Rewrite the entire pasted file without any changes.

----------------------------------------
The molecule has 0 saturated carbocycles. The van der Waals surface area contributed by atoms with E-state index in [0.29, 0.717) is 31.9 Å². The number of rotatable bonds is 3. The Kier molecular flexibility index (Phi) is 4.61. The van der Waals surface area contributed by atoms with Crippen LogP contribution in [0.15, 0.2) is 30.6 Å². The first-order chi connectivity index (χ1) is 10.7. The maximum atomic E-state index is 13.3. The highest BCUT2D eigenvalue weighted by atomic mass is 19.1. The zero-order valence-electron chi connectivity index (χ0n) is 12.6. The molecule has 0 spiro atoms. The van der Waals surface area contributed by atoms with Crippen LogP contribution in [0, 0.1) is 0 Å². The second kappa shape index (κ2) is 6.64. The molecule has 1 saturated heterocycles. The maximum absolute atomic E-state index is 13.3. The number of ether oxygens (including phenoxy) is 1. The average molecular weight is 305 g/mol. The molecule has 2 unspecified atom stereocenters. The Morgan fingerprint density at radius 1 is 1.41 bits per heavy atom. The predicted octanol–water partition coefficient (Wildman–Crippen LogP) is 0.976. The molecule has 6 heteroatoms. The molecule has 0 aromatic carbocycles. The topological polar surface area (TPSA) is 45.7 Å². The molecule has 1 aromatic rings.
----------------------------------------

The molecule has 0 saturated carbocycles. The van der Waals surface area contributed by atoms with E-state index in [0.29, 0.717) is 31.9 Å². The number of rotatable bonds is 3. The Kier molecular flexibility index (Phi) is 4.61. The van der Waals surface area contributed by atoms with Crippen LogP contribution in [0.15, 0.2) is 30.6 Å². The first-order chi connectivity index (χ1) is 10.7. The maximum atomic E-state index is 13.3. The highest BCUT2D eigenvalue weighted by atomic mass is 19.1. The zero-order valence-electron chi connectivity index (χ0n) is 12.6. The molecule has 0 spiro atoms. The van der Waals surface area contributed by atoms with Crippen LogP contribution in [0, 0.1) is 0 Å². The second kappa shape index (κ2) is 6.64. The molecule has 1 saturated heterocycles. The maximum absolute atomic E-state index is 13.3. The number of ether oxygens (including phenoxy) is 1. The average molecular weight is 305 g/mol. The molecule has 2 unspecified atom stereocenters. The Morgan fingerprint density at radius 1 is 1.41 bits per heavy atom. The predicted octanol–water partition coefficient (Wildman–Crippen LogP) is 0.976. The molecule has 6 heteroatoms. The molecule has 0 aromatic carbocycles. The topological polar surface area (TPSA) is 45.7 Å². The molecule has 1 aromatic rings.